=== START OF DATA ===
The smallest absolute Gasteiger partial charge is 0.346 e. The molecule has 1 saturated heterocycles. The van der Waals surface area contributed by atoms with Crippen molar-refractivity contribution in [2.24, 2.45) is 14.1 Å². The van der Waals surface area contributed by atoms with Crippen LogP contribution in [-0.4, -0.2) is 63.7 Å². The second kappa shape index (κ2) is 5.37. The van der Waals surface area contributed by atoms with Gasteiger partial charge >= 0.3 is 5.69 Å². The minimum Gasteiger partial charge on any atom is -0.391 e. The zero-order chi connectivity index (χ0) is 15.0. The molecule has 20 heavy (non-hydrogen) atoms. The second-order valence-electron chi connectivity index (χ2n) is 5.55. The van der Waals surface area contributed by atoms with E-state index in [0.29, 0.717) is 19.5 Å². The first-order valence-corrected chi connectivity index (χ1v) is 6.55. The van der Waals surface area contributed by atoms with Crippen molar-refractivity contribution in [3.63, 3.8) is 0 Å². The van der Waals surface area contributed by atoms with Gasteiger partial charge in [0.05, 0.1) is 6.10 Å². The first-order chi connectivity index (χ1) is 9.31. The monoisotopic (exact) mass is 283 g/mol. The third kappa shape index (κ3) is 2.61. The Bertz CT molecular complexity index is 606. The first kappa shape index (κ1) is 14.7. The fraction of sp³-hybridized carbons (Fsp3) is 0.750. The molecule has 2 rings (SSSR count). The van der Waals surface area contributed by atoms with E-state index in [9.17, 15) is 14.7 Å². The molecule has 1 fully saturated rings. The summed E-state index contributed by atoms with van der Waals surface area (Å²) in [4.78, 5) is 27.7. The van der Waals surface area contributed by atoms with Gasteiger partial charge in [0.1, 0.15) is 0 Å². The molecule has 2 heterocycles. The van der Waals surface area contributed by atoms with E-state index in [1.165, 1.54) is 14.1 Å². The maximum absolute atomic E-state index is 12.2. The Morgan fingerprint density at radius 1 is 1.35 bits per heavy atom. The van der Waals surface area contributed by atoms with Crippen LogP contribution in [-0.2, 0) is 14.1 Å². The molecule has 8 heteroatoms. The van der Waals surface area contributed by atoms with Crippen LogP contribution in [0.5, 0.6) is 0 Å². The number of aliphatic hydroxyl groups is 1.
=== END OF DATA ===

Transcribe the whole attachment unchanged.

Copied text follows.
The smallest absolute Gasteiger partial charge is 0.346 e. The molecule has 1 saturated heterocycles. The van der Waals surface area contributed by atoms with Crippen molar-refractivity contribution in [2.24, 2.45) is 14.1 Å². The van der Waals surface area contributed by atoms with Crippen LogP contribution in [-0.4, -0.2) is 63.7 Å². The second kappa shape index (κ2) is 5.37. The van der Waals surface area contributed by atoms with Gasteiger partial charge >= 0.3 is 5.69 Å². The minimum Gasteiger partial charge on any atom is -0.391 e. The zero-order chi connectivity index (χ0) is 15.0. The molecule has 20 heavy (non-hydrogen) atoms. The second-order valence-electron chi connectivity index (χ2n) is 5.55. The van der Waals surface area contributed by atoms with E-state index in [0.29, 0.717) is 19.5 Å². The first-order valence-corrected chi connectivity index (χ1v) is 6.55. The van der Waals surface area contributed by atoms with Crippen molar-refractivity contribution in [3.63, 3.8) is 0 Å². The van der Waals surface area contributed by atoms with Gasteiger partial charge in [0.05, 0.1) is 6.10 Å². The first-order chi connectivity index (χ1) is 9.31. The monoisotopic (exact) mass is 283 g/mol. The third kappa shape index (κ3) is 2.61. The Bertz CT molecular complexity index is 606. The first kappa shape index (κ1) is 14.7. The fraction of sp³-hybridized carbons (Fsp3) is 0.750. The molecule has 2 rings (SSSR count). The van der Waals surface area contributed by atoms with E-state index in [9.17, 15) is 14.7 Å². The molecule has 1 fully saturated rings. The summed E-state index contributed by atoms with van der Waals surface area (Å²) in [4.78, 5) is 27.7. The van der Waals surface area contributed by atoms with Gasteiger partial charge in [0.1, 0.15) is 0 Å². The molecule has 2 heterocycles. The van der Waals surface area contributed by atoms with E-state index in [1.165, 1.54) is 14.1 Å². The maximum absolute atomic E-state index is 12.2. The Morgan fingerprint density at radius 1 is 1.35 bits per heavy atom. The van der Waals surface area contributed by atoms with Crippen LogP contribution in [-0.2, 0) is 14.1 Å². The molecule has 8 heteroatoms. The van der Waals surface area contributed by atoms with Crippen LogP contribution in [0.5, 0.6) is 0 Å². The number of aliphatic hydroxyl groups is 1.